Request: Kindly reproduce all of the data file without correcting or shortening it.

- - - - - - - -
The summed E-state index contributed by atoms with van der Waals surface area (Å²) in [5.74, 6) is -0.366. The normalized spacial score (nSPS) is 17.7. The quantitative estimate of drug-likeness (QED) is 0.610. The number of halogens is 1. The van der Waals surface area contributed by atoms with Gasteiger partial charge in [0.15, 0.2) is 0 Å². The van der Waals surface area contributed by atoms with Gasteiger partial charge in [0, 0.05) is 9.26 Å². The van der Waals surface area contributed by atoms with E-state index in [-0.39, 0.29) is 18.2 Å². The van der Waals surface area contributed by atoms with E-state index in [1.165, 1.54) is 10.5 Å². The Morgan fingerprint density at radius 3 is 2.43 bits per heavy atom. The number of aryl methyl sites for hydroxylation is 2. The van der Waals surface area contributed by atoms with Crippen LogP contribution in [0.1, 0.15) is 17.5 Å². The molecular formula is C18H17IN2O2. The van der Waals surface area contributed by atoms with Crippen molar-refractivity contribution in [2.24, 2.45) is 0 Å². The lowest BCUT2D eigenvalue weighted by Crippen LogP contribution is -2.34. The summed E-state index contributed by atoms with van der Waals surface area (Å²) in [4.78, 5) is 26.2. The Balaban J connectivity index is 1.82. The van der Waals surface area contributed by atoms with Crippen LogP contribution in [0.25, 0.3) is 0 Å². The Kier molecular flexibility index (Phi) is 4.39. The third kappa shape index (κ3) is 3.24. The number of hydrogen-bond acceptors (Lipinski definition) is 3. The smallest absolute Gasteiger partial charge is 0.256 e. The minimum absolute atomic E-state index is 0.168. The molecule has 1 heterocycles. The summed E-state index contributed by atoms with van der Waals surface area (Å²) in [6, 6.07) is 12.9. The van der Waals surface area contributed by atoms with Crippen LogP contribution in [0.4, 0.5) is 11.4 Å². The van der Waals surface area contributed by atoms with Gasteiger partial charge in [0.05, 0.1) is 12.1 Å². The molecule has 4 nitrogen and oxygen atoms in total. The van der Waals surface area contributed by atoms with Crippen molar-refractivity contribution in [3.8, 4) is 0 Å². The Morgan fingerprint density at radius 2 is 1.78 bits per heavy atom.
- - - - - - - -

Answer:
The summed E-state index contributed by atoms with van der Waals surface area (Å²) in [5.74, 6) is -0.366. The normalized spacial score (nSPS) is 17.7. The quantitative estimate of drug-likeness (QED) is 0.610. The number of halogens is 1. The van der Waals surface area contributed by atoms with Gasteiger partial charge in [0.15, 0.2) is 0 Å². The van der Waals surface area contributed by atoms with Gasteiger partial charge in [0, 0.05) is 9.26 Å². The van der Waals surface area contributed by atoms with E-state index in [-0.39, 0.29) is 18.2 Å². The van der Waals surface area contributed by atoms with E-state index in [1.165, 1.54) is 10.5 Å². The Morgan fingerprint density at radius 3 is 2.43 bits per heavy atom. The number of aryl methyl sites for hydroxylation is 2. The van der Waals surface area contributed by atoms with Crippen LogP contribution in [0.1, 0.15) is 17.5 Å². The molecular formula is C18H17IN2O2. The van der Waals surface area contributed by atoms with Crippen molar-refractivity contribution in [2.24, 2.45) is 0 Å². The lowest BCUT2D eigenvalue weighted by Crippen LogP contribution is -2.34. The summed E-state index contributed by atoms with van der Waals surface area (Å²) in [4.78, 5) is 26.2. The Balaban J connectivity index is 1.82. The van der Waals surface area contributed by atoms with Crippen LogP contribution in [0.25, 0.3) is 0 Å². The Kier molecular flexibility index (Phi) is 4.39. The third kappa shape index (κ3) is 3.24. The number of hydrogen-bond acceptors (Lipinski definition) is 3. The smallest absolute Gasteiger partial charge is 0.256 e. The minimum absolute atomic E-state index is 0.168. The molecule has 1 heterocycles. The summed E-state index contributed by atoms with van der Waals surface area (Å²) in [6, 6.07) is 12.9. The van der Waals surface area contributed by atoms with Crippen LogP contribution in [0.4, 0.5) is 11.4 Å². The van der Waals surface area contributed by atoms with Gasteiger partial charge in [0.05, 0.1) is 12.1 Å². The molecule has 4 nitrogen and oxygen atoms in total. The van der Waals surface area contributed by atoms with Crippen molar-refractivity contribution in [3.8, 4) is 0 Å². The Morgan fingerprint density at radius 2 is 1.78 bits per heavy atom.